For those of us watching global environmental policy issues, the big trend to watch this summer is the fallout from the Trump administration’s decision on the Paris Climate Accord. It will be equally important to follow the response of the international community with Canada, in the meantime, working with representatives from the EU and China to prepare a high-level ministerial conference in September focused on supporting the Accord. Let’s hope — for the climate’s sake — that the US finds a way back to the table come end of summer!

—Ryan Katz-Rosene

Old World Issues

Let’s look at the Old World only. In Africa, millions are threatened by famines induced by severe droughts and multiple wars. West Asia is beset by its horrific hot and cold wars, a shattering in Arab diplomatic and economic relations with Qatar and by an actual Kurdish independence referendum in Iraq, set for September. South and East Asia shake under nuclearized inter-state tensions. Europe is tormented by its morally debased migrant policies, by Putin and Putin’s many supporters on what used to be called the fringe of politics, by Brexit, and by continuing Eurozone woes. One other piece of news to ponder: Antarctica is about to lose an ice shelf the size of the Netherlands.

—Srdjan Vucetic

WHO’s Back on First?

On 23 May 2017 the member states of the World Health Organization (WHO) elected Dr. Tedros Adhanom Ghebreyesus as the new Director-General. He previously served as Minister of Foreign Affairs and Health for Ethiopia. Over the coming months we should watch for what actions he takes to rebuild trust in the organization following the documented failures during the Ebola crisis. Equally important will be what he does to implement promises to expand universal health coverage, strengthen the front-line work of the WHO, and put accountability at the heart of the agency’s culture.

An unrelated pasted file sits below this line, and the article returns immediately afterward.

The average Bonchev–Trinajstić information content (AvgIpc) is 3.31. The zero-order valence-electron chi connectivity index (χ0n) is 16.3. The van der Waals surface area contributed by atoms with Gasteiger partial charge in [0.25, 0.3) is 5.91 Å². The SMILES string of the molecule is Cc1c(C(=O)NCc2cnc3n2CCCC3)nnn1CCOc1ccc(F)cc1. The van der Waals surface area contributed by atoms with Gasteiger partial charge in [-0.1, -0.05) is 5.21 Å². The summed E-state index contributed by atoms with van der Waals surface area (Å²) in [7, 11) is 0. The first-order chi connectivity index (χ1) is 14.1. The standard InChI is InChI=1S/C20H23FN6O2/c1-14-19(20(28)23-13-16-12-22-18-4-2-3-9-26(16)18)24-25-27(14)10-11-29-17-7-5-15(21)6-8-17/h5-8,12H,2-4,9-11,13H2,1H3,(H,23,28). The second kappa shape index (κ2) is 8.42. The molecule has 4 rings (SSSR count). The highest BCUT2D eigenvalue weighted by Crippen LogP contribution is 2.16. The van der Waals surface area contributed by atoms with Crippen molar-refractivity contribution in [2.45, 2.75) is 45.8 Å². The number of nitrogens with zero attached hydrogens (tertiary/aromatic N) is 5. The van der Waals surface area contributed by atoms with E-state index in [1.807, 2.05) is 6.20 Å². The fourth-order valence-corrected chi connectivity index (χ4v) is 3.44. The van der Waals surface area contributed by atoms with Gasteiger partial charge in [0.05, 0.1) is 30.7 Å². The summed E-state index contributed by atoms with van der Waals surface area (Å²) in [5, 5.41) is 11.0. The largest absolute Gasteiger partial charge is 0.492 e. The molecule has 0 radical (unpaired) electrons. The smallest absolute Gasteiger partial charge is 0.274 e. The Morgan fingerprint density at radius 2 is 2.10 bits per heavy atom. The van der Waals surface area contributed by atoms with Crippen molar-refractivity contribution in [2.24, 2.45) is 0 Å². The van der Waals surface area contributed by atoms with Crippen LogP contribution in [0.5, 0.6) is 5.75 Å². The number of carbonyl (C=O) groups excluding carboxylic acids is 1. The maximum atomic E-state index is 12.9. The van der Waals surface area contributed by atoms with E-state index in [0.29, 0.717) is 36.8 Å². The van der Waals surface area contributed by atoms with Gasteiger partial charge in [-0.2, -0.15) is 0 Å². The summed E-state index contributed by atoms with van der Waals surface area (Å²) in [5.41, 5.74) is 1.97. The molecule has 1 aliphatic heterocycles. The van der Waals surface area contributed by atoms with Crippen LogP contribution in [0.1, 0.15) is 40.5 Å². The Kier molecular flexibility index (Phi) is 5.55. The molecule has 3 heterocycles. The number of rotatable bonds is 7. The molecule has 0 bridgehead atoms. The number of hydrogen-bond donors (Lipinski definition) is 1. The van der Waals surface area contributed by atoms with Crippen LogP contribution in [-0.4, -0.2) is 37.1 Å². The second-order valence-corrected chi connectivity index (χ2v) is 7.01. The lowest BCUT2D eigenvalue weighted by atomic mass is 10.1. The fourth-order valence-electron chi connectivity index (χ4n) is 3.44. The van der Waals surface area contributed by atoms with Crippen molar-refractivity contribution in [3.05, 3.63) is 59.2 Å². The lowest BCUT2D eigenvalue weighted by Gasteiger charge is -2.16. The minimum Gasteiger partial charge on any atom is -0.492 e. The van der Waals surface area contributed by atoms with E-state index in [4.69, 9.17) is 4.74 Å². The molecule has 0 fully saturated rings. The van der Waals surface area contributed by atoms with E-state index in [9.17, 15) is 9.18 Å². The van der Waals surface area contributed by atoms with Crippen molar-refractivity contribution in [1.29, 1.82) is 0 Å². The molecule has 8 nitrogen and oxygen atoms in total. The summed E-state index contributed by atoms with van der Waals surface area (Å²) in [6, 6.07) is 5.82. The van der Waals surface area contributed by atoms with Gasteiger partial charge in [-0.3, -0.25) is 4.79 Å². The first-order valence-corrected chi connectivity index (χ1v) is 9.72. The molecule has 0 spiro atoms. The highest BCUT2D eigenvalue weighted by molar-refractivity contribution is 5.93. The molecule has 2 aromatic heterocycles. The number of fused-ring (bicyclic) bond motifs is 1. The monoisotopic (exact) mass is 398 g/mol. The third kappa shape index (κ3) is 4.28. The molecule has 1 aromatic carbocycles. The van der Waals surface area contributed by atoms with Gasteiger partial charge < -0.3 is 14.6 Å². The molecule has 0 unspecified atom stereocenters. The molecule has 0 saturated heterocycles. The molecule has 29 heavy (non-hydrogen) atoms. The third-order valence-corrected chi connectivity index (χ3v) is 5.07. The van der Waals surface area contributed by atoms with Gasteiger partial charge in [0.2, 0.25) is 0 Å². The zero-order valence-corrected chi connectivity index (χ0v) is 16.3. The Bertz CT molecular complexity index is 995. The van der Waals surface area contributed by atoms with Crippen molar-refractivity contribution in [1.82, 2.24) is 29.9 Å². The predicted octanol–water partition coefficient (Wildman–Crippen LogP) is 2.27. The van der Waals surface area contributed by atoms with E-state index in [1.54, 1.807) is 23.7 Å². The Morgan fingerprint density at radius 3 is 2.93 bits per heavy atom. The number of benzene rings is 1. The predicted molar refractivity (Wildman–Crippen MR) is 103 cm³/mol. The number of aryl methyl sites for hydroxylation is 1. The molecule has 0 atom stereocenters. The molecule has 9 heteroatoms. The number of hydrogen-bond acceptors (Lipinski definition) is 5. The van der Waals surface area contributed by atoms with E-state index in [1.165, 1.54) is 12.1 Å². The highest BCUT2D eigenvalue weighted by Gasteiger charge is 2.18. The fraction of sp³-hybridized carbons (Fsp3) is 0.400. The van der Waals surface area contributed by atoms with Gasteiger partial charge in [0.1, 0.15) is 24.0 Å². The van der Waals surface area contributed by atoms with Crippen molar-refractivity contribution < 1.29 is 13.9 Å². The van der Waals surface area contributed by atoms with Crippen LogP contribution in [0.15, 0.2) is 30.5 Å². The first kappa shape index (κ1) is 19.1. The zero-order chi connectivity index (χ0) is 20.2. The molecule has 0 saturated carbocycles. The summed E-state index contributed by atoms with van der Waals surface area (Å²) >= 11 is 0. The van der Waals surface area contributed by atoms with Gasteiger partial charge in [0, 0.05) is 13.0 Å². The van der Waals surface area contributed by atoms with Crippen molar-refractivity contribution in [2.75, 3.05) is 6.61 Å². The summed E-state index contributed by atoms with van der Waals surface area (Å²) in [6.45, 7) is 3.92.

—Patrick Fafard

New Feminist International Assistance Policy

Something to watch for this summer is the implementation of Canada’s new International Assistance Policy. Over 15,000 people participated in consultations last year, across Canada and in 65 countries around the world. The results, repeatedly delayed, were released on June 9. In keeping with the Trudeau government’s emphasis on gender equality, the new policy is billed as a feminist approach; “the most effective approach for Canada to reduce poverty and to build a more inclusive, peaceful and prosperous world.”

—Stephen Brown

Meanwhile, in other news…

The international media this summer will remain fixated on President Trump’s tweets and tumbles.   Add the Brexit negotiations, and any story from the African continent might well start with the well-worn phrase “Meanwhile, in other news…”  But there is much to watch for on the African continent over the summer months.  If I had to pick only one story, it would be the Democratic Republic of the Congo (DRC), where the political turmoil continues to deepen. President Kabila, in power since 2001, should have stepped down last year, but failed to hold elections. Mediation efforts are at a standstill, tensions have increased in major cities, and a new conflict has erupted in the Kasai province, killing at least 400 people and displacing over a million. Under these conditions, it is unclear if the rescheduled elections will go ahead in December. If they don’t, the challenge of replacing President Kabila — peacefully — will remain, and the DRC’s political turmoil might deepen yet further.

—Rita Abrahamsen